At UN climate change summit in New York President Hu Jintao has told that
Mr Hu said the measures would mean emissions would grow less quickly than the economy, but gave no details.
About 100 leaders are attending the talks, ahead of the
UN Secretary General Ban Ki-moon said failure to agree a treaty in December would be "morally inexcusable".
Negotiators for the
In the meantime, President Obama said the
Mr. Obama said "there should be no illusions" about how difficult it will be for world leaders to reach a climate change agreement during the
President Obama acknowledged that developed nations had caused much of the damage to the global climate, and said they also have the responsibility to lead the global fight against it. He said the
Meanwhile, there are dire predictions coming from other quarters -- European officials say the talks are close to deadlock -- administration officials think there still is cause for hope.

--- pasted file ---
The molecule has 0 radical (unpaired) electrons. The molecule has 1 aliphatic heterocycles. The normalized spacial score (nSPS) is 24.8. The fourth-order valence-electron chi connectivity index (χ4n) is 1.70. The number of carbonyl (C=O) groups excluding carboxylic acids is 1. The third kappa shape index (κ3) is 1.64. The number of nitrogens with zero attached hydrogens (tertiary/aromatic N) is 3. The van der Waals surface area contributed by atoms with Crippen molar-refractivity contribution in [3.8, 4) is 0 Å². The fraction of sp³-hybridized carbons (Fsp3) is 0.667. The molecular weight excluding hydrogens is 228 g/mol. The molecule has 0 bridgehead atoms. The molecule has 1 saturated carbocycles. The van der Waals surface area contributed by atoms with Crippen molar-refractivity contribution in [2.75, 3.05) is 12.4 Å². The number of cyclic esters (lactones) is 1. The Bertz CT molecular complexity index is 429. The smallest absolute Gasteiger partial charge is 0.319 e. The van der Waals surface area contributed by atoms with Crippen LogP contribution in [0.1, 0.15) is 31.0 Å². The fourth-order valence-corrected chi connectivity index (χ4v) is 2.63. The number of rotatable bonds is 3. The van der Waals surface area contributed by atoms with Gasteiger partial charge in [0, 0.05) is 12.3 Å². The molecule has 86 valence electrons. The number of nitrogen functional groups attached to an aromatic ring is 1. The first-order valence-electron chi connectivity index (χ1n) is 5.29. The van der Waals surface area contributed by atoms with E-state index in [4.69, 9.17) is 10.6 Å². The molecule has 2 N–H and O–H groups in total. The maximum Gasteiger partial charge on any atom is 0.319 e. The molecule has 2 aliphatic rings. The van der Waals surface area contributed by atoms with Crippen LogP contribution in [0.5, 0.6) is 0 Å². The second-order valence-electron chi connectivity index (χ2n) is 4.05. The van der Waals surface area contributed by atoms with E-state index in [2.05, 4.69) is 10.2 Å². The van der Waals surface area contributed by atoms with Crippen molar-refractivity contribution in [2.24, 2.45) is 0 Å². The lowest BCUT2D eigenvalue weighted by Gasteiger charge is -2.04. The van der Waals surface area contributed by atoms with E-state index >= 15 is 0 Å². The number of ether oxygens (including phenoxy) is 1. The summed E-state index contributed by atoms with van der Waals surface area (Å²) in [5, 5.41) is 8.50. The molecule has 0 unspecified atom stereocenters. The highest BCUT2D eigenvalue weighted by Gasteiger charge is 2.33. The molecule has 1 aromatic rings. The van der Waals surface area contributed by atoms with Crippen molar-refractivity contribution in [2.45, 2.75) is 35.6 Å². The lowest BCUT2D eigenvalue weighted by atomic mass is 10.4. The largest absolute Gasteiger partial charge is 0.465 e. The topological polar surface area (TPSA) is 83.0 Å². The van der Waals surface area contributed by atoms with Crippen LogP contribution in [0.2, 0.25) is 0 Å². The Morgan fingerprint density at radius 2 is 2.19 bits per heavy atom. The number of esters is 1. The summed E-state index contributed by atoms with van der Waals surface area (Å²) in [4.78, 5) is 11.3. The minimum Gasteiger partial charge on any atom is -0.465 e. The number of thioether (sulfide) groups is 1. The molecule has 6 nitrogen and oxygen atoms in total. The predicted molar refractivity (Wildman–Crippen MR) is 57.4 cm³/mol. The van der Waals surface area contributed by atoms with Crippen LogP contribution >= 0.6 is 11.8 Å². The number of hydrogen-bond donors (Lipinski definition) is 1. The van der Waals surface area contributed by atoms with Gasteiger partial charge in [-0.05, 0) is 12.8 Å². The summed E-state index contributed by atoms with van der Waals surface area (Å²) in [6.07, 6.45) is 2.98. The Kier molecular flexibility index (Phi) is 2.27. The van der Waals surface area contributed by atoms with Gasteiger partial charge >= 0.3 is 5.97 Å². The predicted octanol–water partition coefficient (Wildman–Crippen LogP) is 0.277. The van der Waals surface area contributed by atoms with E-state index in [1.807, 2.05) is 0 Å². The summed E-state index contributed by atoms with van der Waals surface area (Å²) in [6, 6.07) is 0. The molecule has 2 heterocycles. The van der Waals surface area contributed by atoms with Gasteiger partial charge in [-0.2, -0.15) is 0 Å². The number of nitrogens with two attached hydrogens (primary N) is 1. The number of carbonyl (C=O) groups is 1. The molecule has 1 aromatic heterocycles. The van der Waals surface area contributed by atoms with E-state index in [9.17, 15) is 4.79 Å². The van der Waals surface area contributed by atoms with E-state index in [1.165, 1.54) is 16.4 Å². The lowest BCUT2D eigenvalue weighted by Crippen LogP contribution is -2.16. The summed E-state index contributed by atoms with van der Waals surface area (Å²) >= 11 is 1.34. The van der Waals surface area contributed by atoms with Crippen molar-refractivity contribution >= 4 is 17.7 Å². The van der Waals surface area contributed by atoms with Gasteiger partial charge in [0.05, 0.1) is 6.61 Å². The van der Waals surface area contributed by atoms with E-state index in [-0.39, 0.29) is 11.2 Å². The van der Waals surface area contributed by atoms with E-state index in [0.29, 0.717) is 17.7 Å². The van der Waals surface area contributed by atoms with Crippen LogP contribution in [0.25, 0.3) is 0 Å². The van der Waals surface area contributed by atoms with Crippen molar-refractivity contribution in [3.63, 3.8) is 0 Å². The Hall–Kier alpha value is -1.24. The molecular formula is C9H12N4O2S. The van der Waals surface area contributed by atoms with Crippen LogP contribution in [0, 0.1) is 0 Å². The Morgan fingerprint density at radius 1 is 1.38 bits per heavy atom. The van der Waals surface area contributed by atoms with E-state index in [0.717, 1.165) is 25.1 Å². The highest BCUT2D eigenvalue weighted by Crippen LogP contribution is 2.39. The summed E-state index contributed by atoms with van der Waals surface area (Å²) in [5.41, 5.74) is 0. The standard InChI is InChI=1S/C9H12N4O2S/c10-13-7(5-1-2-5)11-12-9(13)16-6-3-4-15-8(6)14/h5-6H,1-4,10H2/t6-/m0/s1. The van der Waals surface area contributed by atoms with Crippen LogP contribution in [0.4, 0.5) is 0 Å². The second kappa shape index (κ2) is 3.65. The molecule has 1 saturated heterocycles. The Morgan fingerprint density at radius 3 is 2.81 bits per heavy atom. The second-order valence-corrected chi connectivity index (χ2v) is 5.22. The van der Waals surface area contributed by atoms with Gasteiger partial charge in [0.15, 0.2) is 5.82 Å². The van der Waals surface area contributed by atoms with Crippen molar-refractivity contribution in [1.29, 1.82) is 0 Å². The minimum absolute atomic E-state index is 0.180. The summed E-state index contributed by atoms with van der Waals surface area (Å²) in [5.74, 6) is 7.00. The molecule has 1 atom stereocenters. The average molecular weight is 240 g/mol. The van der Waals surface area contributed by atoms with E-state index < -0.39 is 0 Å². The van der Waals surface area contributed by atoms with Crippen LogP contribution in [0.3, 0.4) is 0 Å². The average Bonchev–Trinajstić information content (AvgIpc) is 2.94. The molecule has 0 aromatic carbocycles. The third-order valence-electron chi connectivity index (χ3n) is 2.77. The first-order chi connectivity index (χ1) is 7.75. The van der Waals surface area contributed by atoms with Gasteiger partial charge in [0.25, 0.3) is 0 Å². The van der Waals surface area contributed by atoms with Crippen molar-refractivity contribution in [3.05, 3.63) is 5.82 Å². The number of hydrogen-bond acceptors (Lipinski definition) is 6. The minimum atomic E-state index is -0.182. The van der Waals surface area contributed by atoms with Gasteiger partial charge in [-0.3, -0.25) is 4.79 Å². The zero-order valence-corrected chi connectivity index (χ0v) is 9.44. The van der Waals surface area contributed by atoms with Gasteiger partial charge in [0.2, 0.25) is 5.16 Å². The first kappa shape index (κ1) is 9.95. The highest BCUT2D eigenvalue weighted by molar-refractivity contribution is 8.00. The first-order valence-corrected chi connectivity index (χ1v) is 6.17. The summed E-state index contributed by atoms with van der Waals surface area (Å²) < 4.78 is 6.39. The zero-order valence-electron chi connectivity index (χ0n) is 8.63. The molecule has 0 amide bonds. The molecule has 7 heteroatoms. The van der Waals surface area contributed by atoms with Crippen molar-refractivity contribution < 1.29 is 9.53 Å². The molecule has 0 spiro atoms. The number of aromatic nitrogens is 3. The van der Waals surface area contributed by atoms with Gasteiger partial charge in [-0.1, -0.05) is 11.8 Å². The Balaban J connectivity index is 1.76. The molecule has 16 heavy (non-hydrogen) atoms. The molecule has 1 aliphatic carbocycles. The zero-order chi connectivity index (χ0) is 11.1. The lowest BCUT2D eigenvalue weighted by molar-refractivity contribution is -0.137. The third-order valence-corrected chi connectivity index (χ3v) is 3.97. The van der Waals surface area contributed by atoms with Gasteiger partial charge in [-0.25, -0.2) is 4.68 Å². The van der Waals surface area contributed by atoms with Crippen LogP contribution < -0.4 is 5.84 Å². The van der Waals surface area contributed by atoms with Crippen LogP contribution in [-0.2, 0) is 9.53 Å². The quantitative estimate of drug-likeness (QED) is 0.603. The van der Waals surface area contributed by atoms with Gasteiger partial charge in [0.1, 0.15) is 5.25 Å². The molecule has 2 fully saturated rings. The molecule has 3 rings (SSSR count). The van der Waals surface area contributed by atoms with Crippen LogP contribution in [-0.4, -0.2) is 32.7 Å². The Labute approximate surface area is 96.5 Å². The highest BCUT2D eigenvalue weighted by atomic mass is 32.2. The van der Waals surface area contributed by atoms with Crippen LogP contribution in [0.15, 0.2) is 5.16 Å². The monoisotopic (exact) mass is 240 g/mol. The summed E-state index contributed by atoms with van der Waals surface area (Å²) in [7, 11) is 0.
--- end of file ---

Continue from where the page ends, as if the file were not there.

This morning, Obama tried to make the case for it. He ticked off a list of steps the
Notably, he did not call for the Senate to pass a bill before the
But the president laid down a personal marker on the issue, speaking in starker terms than he has used in months to describe the risk of not acting.
The security and stability of each nation and all peoples -- our prosperity, our health, our safety -- are in jeopardy," Obama said. "And the time we have to reverse this tide is running out."
Obama also offered a case for every nation to rise to the challenge, asserting that individual countries can still pursue economic prosperity while doing their part to protect the planet, Los Angeles Times reports.
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